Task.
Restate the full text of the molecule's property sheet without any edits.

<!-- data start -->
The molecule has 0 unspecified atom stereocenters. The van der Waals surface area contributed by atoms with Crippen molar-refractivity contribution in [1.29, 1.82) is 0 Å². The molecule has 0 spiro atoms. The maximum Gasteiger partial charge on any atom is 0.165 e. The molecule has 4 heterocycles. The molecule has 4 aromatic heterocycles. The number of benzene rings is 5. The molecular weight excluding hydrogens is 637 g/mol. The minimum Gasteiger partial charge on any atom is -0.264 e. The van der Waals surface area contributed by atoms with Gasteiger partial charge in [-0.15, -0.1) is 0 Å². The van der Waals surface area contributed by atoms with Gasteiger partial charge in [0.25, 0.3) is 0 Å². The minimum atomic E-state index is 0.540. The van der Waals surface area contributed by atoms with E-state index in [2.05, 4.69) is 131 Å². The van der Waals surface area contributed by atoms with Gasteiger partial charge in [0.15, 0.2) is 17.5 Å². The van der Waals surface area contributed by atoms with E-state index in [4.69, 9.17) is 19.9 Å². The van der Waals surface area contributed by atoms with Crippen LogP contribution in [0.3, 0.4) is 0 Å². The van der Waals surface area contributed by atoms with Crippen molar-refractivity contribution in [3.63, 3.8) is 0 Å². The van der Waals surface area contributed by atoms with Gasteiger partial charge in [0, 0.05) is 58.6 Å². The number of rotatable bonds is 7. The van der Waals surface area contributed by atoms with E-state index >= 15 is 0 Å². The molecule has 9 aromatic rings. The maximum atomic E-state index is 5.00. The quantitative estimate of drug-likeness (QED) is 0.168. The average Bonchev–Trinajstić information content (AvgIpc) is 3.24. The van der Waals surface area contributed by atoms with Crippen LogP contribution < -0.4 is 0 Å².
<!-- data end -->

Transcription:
The molecule has 0 unspecified atom stereocenters. The van der Waals surface area contributed by atoms with Crippen molar-refractivity contribution in [1.29, 1.82) is 0 Å². The molecule has 0 spiro atoms. The maximum Gasteiger partial charge on any atom is 0.165 e. The molecule has 4 heterocycles. The molecule has 4 aromatic heterocycles. The number of benzene rings is 5. The molecular weight excluding hydrogens is 637 g/mol. The minimum Gasteiger partial charge on any atom is -0.264 e. The van der Waals surface area contributed by atoms with Gasteiger partial charge in [-0.15, -0.1) is 0 Å². The van der Waals surface area contributed by atoms with Gasteiger partial charge in [0.25, 0.3) is 0 Å². The minimum atomic E-state index is 0.540. The van der Waals surface area contributed by atoms with E-state index in [2.05, 4.69) is 131 Å². The van der Waals surface area contributed by atoms with Gasteiger partial charge in [0.15, 0.2) is 17.5 Å². The van der Waals surface area contributed by atoms with E-state index in [4.69, 9.17) is 19.9 Å². The van der Waals surface area contributed by atoms with Crippen LogP contribution in [0.3, 0.4) is 0 Å². The van der Waals surface area contributed by atoms with Crippen molar-refractivity contribution in [3.63, 3.8) is 0 Å². The van der Waals surface area contributed by atoms with Gasteiger partial charge in [0, 0.05) is 58.6 Å². The number of rotatable bonds is 7. The van der Waals surface area contributed by atoms with E-state index >= 15 is 0 Å². The molecule has 9 aromatic rings. The maximum atomic E-state index is 5.00. The quantitative estimate of drug-likeness (QED) is 0.168. The average Bonchev–Trinajstić information content (AvgIpc) is 3.24. The van der Waals surface area contributed by atoms with Crippen LogP contribution < -0.4 is 0 Å².